Granted, the team generally flies under the radar on a national level, mainly because the program often plays games when it's late on the East Coast and much of the rest of the country isn't tuned in. However, in the last few years, there have been a couple of players who have managed to garner interest beyond the Golden State, namely Kawhi Leonard and Jamaal Franklin, so there is some hope for this roster yet.
Leonard, who was selected 15th by the Indiana Pacers in the 2011 NBA Draft, played a key role in the San Antonio Spurs making it to the NBA Finals just last season, while Franklin has yet to make a name for himself after being picked up in the second round of the 2013 NBA Draft by Memphis (coincidentally, Leonard suffered a fracture to his right hand on Wednesday night versus Oklahoma City and will be out of action until further notice).
This season's group of Aztecs don't have much flash, very few highlight film clips, but they are a dedicated defensive bunch that could cause some trouble for more than a few more notable programs once March rolls around. As of Sunday, only Clemson had a better scoring defense than SDSU, limiting foes to 53.5 points per game while the Aztecs give up 55.7 ppg.
Opponents were hitting field goals at a paltry 35.4 percent versus Fisher's bunch, which in this case is the best mark among Division I schools entering the week. The squad is posting 6.2 blocked shots per contest - ranked 19th in the nation - and with a positive turnover margin of 3.8 per outing, San Diego State is in the top 20 in that category as well.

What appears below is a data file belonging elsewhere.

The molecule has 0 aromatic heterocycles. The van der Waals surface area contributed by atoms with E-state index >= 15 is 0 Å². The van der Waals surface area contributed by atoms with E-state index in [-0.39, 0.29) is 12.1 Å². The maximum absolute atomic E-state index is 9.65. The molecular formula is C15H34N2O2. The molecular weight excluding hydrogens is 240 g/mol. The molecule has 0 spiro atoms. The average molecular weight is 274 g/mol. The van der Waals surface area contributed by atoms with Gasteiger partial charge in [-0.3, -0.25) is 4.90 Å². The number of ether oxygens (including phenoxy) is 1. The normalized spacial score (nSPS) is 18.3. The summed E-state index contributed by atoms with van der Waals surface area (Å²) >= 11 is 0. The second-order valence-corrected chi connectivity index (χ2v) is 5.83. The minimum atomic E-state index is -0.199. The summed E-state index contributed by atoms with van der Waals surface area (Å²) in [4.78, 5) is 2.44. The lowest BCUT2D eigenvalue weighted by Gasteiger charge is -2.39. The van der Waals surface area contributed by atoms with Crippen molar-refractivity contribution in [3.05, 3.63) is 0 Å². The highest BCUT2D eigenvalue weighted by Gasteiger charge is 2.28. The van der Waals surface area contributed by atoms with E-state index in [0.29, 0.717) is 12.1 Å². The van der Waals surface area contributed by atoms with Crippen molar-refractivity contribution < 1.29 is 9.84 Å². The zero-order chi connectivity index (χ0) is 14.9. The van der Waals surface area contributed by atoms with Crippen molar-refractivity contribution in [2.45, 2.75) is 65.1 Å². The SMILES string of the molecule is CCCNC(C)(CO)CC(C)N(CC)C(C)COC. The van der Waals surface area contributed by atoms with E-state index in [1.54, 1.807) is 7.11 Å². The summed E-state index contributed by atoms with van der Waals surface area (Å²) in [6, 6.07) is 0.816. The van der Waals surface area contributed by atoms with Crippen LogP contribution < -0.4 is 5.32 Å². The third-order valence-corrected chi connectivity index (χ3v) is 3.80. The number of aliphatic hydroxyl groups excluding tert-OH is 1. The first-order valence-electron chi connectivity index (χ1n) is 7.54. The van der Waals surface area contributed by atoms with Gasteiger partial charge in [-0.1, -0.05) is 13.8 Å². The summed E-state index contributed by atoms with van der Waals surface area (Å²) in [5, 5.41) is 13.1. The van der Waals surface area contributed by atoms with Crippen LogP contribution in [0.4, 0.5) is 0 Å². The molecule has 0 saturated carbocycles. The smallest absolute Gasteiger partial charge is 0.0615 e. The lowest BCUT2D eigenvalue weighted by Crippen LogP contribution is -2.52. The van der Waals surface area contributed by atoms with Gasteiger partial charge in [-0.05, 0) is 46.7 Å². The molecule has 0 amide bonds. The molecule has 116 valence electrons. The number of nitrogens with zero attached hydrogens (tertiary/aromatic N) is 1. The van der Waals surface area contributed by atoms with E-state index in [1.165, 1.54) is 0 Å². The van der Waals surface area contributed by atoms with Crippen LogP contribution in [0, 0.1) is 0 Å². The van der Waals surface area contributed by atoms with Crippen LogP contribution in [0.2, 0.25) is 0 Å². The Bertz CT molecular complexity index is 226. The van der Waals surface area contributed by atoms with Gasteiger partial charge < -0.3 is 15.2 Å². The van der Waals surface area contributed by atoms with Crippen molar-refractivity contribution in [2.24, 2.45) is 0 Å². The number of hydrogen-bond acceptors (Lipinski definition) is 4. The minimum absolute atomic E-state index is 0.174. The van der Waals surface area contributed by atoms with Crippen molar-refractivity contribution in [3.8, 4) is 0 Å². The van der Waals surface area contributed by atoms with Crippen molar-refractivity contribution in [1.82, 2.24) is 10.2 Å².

Considering the squad takes so much pride in shutting down opponents, it should not come as a surprise the Aztecs are seventh in the country in scoring margin with an advantage of 18.4 ppg prior to Wednesday night's meeting with San Jose State.
Xavier Thames, one of two players to have started every game, leads the program in scoring (16.9 ppg), assists (47) and steals (32), while Shepard is the only other Aztec in double-figure scoring with his 13.1 ppg. Josh Davis, a transfer from Tulane, accounts for 9.1 ppg and a team-best 11.5 rebounds per game, numbers that help to offset his mere 47.4 percent accuracy at the free throw line.
And there it is. If you are looking for a weak spot in the San Diego State assault, it is at the foul line, where they have converted only 64.7 percent of their attempts. Still, the squad has outscored the opposition by 126 at the line, and as long as the winning margins continue to be by a wide margin, the struggles at the line may not be too much of a concern.
Maybe the Aztecs don't have the bright spotlights shining down on them or are supplying the most popular sound bite of the day following another win, but it seems to be working just fine for Fisher and his players right now.
"We are excited about people talking about our ranking and how we have gone from not even receiving votes at the start of the season, to being No. 24 after winning in (the Wooden Legacy) and steadily creeping up the polls," Fisher said.
"You don't win on reputation. You win on performance and on coming out every day and being consistent with how you play, and that's why we're where we are. We've played hard, we've respected our opponents and we've played well together."